Tales of animal species in the age of extinction

A week in the life of a wandering walrus, dolphins, elephants, condors, and bald eagles

For many of us, this year was the second year in a row that we traveled much less. And our pandemic-related immobility and increased time indoors soon led to scenes worldwide of animals regaining lost territory. Monkeys roamed the streets in Thailand, deer reclaimed European city parks, and dolphins swam in the Bosporus close to Istanbul. I particularly remember the pictures of goats taking over the main street in a town in Wales.

In this newsletter, we count down the last 52 days of the year and take each day to look at one week. Today, I looked at the news of Week 12, which was 22 to 28 March. It was a week full of animal news, often the "lost and found" kind of news.


An animal that did travel while we didn't was Wally. Nobody is sure where this walrus came from, most likely eastern Greenland of Svalbard. But suddenly, this estimated four-year-old male popped up on the Irish shore, on the rocks County Kelly. Then, in Week 12, newspapers reported his arrival on the Welsh coast, which means he had traveled some 450km (280 miles) in six days.

Wally became a celebrity after swimming a grand European tour that included France and Spain during the summer months before returning to Ireland. Then, in September, Wally fans were delighted to learn that his extended summer holiday seemed to end when he arrived in Iceland, a place more suitable for a walrus.

Endangered elephants

Elephants got worldwide attention in Week 12 when IUCN announced that it now lists the African elephant as two separate species. But before you think that we gained one species, the story turns grimmer. Both species are on the "red list" of the International Union for the Conservation of Nature. The Savanna Elephant, the big ones with ears in the shape of its continent, is listed as "endangered"; its numbers fell by about 60 percent in the last 50 years. The smaller Forest Elephant is listed as "critically endangered" after a devastating decline of 86% in the past 31 years.

Dolphins in New York City

In the same Week 12 of this year, there was positive news from New York City. Three dolphins judged the water in the once badly polluted East River now clean enough to honor the city with a visit. With the Manhattan skyscrapers in the background, a video of their visit became a hit on Twitter and television.

Return of the condor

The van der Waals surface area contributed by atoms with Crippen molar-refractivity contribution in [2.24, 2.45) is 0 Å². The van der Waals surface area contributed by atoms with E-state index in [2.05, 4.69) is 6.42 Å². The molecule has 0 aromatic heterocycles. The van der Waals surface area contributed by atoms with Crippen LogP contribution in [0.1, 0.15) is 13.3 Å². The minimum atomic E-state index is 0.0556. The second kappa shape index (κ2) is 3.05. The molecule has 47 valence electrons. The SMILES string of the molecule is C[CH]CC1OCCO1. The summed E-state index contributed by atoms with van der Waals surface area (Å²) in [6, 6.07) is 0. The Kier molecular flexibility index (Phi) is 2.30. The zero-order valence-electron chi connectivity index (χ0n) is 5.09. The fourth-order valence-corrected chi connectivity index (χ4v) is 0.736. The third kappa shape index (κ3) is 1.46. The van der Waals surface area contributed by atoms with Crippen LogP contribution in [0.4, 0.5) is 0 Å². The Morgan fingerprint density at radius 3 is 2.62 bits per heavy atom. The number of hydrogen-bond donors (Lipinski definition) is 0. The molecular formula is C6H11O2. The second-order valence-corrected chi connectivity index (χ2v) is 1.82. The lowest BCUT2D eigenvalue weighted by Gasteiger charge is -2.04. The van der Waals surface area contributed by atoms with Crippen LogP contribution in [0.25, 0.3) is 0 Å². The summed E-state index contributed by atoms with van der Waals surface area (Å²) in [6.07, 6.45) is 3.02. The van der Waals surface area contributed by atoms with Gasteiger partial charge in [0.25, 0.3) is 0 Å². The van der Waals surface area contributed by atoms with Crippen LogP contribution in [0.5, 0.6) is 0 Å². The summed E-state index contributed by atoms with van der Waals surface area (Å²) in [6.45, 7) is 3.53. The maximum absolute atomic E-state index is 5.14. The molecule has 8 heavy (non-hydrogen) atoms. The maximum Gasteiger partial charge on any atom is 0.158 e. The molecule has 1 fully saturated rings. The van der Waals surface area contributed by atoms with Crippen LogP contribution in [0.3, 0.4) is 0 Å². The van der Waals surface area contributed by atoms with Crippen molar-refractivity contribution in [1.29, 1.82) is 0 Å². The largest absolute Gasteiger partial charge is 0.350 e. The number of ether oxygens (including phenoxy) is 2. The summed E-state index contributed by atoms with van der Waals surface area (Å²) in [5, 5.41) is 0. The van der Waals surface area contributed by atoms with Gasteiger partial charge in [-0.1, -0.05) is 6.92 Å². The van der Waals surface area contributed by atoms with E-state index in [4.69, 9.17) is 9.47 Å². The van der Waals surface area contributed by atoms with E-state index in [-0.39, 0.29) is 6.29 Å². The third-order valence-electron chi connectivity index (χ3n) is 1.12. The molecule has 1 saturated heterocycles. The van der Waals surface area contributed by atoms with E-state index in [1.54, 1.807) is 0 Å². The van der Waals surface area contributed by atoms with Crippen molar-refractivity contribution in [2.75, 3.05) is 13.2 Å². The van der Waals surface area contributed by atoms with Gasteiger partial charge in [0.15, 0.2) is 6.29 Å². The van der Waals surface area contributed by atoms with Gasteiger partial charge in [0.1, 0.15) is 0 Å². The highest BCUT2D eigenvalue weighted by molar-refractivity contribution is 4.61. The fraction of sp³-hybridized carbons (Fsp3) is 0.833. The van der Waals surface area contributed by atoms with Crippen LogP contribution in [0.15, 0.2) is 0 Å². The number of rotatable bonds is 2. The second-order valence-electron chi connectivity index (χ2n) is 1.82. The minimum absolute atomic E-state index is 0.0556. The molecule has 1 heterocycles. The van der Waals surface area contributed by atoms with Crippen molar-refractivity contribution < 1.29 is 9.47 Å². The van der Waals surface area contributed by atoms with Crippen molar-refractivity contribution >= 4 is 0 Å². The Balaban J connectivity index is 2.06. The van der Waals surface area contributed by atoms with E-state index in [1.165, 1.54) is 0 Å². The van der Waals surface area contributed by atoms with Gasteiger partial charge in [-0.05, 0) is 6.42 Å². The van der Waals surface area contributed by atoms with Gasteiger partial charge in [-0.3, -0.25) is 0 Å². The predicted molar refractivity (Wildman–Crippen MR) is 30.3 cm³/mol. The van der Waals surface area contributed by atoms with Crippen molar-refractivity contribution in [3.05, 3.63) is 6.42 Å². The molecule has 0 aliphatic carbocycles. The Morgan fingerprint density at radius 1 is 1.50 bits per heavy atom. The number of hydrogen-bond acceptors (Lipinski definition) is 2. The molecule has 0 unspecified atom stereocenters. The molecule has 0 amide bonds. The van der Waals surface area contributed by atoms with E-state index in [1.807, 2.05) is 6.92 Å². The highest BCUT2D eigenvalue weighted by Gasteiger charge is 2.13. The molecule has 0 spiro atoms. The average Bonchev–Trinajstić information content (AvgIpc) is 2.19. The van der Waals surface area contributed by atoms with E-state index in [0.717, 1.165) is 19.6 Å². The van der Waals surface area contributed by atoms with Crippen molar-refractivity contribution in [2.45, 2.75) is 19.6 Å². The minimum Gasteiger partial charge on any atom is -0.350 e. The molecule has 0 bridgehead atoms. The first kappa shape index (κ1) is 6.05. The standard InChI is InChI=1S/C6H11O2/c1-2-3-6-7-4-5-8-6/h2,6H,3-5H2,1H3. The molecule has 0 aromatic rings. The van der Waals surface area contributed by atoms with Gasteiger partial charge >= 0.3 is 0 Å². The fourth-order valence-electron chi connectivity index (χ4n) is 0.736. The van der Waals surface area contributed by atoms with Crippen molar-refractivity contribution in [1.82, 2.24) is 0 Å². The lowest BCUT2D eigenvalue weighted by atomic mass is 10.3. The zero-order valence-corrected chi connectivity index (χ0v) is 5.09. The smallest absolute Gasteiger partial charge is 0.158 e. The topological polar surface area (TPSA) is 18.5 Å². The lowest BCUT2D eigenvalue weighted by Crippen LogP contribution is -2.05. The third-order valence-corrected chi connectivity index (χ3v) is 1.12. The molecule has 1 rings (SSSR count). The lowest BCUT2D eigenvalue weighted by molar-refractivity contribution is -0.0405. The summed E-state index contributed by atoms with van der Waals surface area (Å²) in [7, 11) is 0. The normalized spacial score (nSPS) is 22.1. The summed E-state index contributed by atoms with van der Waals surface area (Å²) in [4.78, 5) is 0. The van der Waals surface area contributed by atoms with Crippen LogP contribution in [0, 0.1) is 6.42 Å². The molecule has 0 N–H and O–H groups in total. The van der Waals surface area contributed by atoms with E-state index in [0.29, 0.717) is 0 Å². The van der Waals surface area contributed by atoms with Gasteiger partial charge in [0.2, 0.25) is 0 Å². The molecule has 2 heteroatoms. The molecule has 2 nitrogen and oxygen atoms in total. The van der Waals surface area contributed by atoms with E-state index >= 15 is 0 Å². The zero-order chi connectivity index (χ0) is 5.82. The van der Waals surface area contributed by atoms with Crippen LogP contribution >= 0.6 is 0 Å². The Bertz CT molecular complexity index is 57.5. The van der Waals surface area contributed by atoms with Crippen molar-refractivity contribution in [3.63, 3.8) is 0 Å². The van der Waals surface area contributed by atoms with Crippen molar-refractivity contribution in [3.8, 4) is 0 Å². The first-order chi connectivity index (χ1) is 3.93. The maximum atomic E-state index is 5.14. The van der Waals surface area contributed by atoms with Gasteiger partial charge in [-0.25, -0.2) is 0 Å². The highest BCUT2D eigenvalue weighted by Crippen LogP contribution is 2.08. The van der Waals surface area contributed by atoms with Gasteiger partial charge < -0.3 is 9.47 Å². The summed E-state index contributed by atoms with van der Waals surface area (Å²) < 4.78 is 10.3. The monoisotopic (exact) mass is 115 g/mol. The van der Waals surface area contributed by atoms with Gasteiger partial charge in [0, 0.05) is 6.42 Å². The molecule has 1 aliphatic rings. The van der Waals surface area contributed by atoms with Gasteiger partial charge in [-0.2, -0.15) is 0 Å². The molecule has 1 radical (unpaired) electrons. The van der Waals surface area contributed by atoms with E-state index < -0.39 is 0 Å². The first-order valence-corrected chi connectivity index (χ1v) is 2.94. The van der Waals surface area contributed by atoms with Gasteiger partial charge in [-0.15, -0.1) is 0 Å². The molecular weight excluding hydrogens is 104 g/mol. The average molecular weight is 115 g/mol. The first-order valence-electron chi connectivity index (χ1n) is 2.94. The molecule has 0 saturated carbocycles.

There was also good news about the condor. This magnificent bird that once roamed the skies between British Columbia and Mexico had nearly died out in the wild in 1980 when only 22 remained. But after reintroducing the condor in central and south California, the numbers started to increase, and there are now an estimated 300 condors in areas between Baja California and Utah. Their return is vital for the ecosystems of the American West. In the absence of large carnivores such as grizzly bears and wolves, condors are essential for removing large, decaying carcasses from the ecosystem. They can tear tough hides to open large carcasses and make them accessible to other scavengers such as turkey vultures, ravens, raccoons, skunks, and foxes.

The next step is to reintroduce the species in Northern California, an initiative of the Yurok Tribe that the US Fish and Wildlife Service has approved. The program will start with captive breeding, but likely four condors will be released in the Redwood national park in spring next year. The Yurok Tribe sees the returning of the California condor to the Pacific Northwest as part of the tribe's obligation to heal the world. In addition, Yurok people consider the condor a sacred animal; it has been spiritually tied to Yurok ceremonies since the beginning of the world.

Strong growth in the number of American bald eagles

More positive news about birdlife in the United States: The number of American bald eagles has quadrupled in just 12 years. The US Fish and Wildlife Service reported this in Week 12 and added that their numbers have grown above 300,000 birds. It is a success for the federal conservation efforts and protections, such as banning the pesticide DDT. I recognize this trend from the Netherlands, where the same measures have led to a remarkable comeback of hunting bird species.

Meanwhile in Ottawa

And in Week 12, I wrote in The Planet:

The Planet
A brief walk through the history of melting ice
"The ice-bridge jam gave way last night, and the river was passable only in canoes; the banks were piled with rough ice, and fields of icebergs were floating down the river... It was a most thrilling experience." In early 1902 the fourth earl of Minto, who was the eighth governor-general of Canada, used these words to describe his crossing of the Ottawa…
Read more

I hope you enjoyed reading a bit of the history of this newsletter, you have likely been on this journey for a while but I believe not many people had ever read my very first post until now.

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Walrus in Wich Harbour Scotland by richardpics on Pixabay

Condor: photo by Jean Vella on Unsplash

Elephants pixabay

Bald eagle: Mathias Appel, CC0, via Wikimedia Commons